Fun bookmark HMH created for the event. Can you spot my book in the collage of book covers?
November 2, 2014
Welcome to a new month! It's actually snowing here today for the first time this season. Not that the snow is sticking to anything, but still, there are big, fat, wet flakes hurtling themselves to the ground as if they're worried that they're late to the party. It's only November, snowflakes! Take your time!
Well, who am I to preach patience when I'm already thinking ahead to summer? Specifically Summer 2016, which is when my new picture book PANDA PANTS will be published by Knopf Books for Young Readers. I'm happy to announce that the illustrator for the book will be Sydney Hanson, and I'm even happier to share some of her wonderful artwork with you. I adore the EXPRESSIVENESS of her characters. Sydney's also done a lot of work in the field of animation, and I'm curious to see how she brings a sense of movement and action to the story of a young panda bear who wants pants and his father who just doesn't get it. But (sigh) I must cultivate patience, because the first rough sketches won't be ready until January, at which point I expect my house will be buried to the rafters in snow.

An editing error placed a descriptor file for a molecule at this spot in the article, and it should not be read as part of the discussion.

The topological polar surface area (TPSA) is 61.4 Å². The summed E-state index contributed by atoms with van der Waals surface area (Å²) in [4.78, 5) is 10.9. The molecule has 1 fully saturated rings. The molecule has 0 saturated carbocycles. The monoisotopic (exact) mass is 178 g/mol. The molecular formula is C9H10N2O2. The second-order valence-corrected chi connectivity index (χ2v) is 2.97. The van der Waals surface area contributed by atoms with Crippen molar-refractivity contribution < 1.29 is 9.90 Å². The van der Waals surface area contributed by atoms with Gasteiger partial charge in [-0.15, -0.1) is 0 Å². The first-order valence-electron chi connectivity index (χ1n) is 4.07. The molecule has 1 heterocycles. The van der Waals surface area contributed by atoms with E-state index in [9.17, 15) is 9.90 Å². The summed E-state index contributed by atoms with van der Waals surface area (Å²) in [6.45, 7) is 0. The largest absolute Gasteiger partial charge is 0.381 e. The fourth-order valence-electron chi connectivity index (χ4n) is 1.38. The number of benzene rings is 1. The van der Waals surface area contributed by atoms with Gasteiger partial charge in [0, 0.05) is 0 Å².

October 29, 2014
I was recently interviewed by The Stone Age Techie blog, and Karen, the interviewer, asked some thoughtful questions about applying labels to people (and characters), taking kids seriously, and raising children in a digital world. She also presents an ongoing work of hers, The Sincerity Project, which posits that children who are taken seriously when young are more likely to grow into thoughtful adults with ideas that can change the world. I enjoyed our conversation and hope that you will, too.
October 26, 2014